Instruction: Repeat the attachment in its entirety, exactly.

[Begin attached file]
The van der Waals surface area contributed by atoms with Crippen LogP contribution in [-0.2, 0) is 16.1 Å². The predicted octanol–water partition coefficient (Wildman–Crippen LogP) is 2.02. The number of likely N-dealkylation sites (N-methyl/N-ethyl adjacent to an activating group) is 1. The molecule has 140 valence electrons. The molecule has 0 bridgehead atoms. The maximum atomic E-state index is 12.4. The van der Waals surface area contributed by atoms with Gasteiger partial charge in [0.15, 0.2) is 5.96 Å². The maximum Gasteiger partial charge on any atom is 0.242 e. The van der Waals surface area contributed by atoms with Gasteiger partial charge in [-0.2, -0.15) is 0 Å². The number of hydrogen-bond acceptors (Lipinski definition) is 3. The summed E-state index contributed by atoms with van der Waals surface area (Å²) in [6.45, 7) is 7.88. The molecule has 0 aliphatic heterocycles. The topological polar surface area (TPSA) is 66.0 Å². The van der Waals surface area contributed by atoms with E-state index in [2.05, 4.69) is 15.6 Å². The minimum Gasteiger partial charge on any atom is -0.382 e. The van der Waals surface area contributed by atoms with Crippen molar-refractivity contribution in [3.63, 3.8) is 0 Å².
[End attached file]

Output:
The van der Waals surface area contributed by atoms with Crippen LogP contribution in [-0.2, 0) is 16.1 Å². The predicted octanol–water partition coefficient (Wildman–Crippen LogP) is 2.02. The number of likely N-dealkylation sites (N-methyl/N-ethyl adjacent to an activating group) is 1. The molecule has 140 valence electrons. The molecule has 0 bridgehead atoms. The maximum atomic E-state index is 12.4. The van der Waals surface area contributed by atoms with Gasteiger partial charge in [0.15, 0.2) is 5.96 Å². The maximum Gasteiger partial charge on any atom is 0.242 e. The van der Waals surface area contributed by atoms with Gasteiger partial charge in [-0.2, -0.15) is 0 Å². The number of hydrogen-bond acceptors (Lipinski definition) is 3. The summed E-state index contributed by atoms with van der Waals surface area (Å²) in [6.45, 7) is 7.88. The molecule has 0 aliphatic heterocycles. The topological polar surface area (TPSA) is 66.0 Å². The van der Waals surface area contributed by atoms with E-state index in [2.05, 4.69) is 15.6 Å². The minimum Gasteiger partial charge on any atom is -0.382 e. The van der Waals surface area contributed by atoms with Crippen molar-refractivity contribution in [3.63, 3.8) is 0 Å².